Make the Ultra-Orthodox Serve

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Last week, Israel’s Supreme Court struck down the Tal Law, which grants ultra-Orthodox yeshiva students an exemption from military service. The Court’s decision raises questions about whether Haredim will serve in the army in large numbers. In an op-ed in Haaretz, IDI Senior Researcher Yair Sheleg argues that there will not be conscription equality in the near future but the process of integrating Haredim (and Arabs) into national service is a worthy goal.

 Special congratulations are due to the High Court of Justice judges who handed down a ruling declaring the Tal Law, which allowed full-time yeshiva students to defer national service, illegal. They should be congratulated first and foremost for the decision itself and for not being influenced by attempts to mislead them. The state presented a false picture that one quarter of young, army-age Haredim - some 1,700 out of 7,000 - are already conscripted into the Israel Defense Forces or do civilian national service. But those numbers refer to Haredim of different ages, not only those who have just turned 18. Those who do military or national service are Haredim of other ages too, and so in actual fact the number stands at only four percent in every age group.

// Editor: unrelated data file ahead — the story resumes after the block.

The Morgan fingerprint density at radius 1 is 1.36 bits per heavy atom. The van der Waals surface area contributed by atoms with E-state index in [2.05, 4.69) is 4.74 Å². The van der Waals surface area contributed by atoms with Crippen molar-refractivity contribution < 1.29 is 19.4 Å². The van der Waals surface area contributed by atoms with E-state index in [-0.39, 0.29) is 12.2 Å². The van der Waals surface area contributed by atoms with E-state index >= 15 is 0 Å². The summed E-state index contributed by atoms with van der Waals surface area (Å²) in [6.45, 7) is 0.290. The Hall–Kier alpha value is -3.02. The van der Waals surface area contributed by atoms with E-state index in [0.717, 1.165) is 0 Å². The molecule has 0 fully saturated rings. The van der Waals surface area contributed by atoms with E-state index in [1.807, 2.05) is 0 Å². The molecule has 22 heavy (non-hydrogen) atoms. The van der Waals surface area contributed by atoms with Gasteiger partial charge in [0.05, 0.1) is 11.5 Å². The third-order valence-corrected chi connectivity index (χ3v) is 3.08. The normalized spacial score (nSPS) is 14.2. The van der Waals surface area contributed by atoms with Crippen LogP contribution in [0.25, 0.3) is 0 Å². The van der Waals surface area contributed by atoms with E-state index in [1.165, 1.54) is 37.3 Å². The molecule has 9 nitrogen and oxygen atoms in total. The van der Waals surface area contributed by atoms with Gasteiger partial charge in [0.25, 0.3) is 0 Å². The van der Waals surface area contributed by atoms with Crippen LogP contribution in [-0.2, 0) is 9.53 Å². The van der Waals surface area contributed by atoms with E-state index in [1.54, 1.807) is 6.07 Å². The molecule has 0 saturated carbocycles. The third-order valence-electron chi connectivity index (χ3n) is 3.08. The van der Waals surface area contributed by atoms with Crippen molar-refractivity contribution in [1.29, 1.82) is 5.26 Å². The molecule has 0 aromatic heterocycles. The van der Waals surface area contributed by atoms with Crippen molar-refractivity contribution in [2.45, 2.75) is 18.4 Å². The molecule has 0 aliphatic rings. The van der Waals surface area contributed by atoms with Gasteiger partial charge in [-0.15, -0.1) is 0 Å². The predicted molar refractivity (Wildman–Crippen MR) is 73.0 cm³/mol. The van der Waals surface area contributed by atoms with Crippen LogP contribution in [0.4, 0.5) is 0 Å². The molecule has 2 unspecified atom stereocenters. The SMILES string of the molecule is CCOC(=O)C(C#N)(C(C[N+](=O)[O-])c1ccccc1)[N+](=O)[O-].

The ruling should also be welcomed because of the judges' readiness to show clear judicial activism. It is true that judicial activism, especially when it relates to invalidating laws, is extremely problematic, but it is completely justified when referring to so blatant a case of discrimination. In this case, the High Court took upon itself the task of being the "decisive weapon" of the camp that serves, and in this way has created a balance of terror to counter the political "decisive weapon" of the ultra-Orthodox public . . .


Read the full article on the Haaretz website


Yair Sheleg is a Research Fellow at the Israel Democracy Institute.